Remembering Kimberly Rogers
For immediate release
Kimberly Rogers Inquest: a year later
Dec. 16, 2003 - Tis the season of food drives, toy drives and charity dinners. Every year at this time thousands of people make donations to assist those in their community who are too poor to be able eat properly or purchase a small gift for their child.
While such donations are welcome, whats really needed are hard questions about why more than 1.6 million people in Ontario are living in poverty and why our governments are not doing anything about this harsh reality, says Jacquie Chic Director of Advocacy and Legal Services at the Income Security Advocacy Centre.
One of the main reasons levels of poverty in Ontario are so high is because social assistance rates are so low. A single mother with one child receives $957 a month. In Toronto, the average cost of a two-bedroom apartment is $1040. The consequences of the grossly inadequate social assistance are dire.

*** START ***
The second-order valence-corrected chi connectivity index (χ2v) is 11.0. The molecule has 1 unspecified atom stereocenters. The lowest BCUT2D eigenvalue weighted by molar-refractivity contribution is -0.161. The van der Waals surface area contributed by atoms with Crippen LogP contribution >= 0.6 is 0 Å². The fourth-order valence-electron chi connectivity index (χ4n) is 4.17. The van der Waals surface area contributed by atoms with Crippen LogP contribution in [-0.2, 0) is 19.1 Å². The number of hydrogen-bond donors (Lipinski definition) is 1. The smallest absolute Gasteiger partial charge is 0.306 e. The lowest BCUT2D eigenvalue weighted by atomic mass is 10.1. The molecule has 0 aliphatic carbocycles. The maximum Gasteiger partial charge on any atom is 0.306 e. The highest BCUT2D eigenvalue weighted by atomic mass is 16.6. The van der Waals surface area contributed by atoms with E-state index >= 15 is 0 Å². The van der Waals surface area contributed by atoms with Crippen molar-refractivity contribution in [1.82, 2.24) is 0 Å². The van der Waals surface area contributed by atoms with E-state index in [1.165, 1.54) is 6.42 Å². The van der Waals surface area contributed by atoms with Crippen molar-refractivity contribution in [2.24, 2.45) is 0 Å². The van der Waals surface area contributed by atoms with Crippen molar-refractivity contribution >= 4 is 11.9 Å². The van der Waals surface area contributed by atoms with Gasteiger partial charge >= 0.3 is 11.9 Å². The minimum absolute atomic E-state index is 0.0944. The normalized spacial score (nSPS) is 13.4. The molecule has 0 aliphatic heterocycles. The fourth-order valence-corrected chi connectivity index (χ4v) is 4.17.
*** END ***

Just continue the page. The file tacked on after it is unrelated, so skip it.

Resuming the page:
In the summer of 2001, Kimberly Rogers died in her sweltering apartment while under house arrest. Rogers was convicted of fraud for violating the rules of social assistance; she concurrently received both social assistance and a student loan.
The Coroners Jury that examined Rogers death made 14 recommendations including reviewing the social assistance rates to reflect the real cost of living and ending the life-time ban from social assistance for those found guilty of fraud.
Dec. 19th marks one year since the Jury released its recommendations. To date, only one of the recommendations has been implemented.
For more information or to arrange interviews, contact Sarah Blackstock, 416-597-5820 ext 5150.
Income Security Advocacy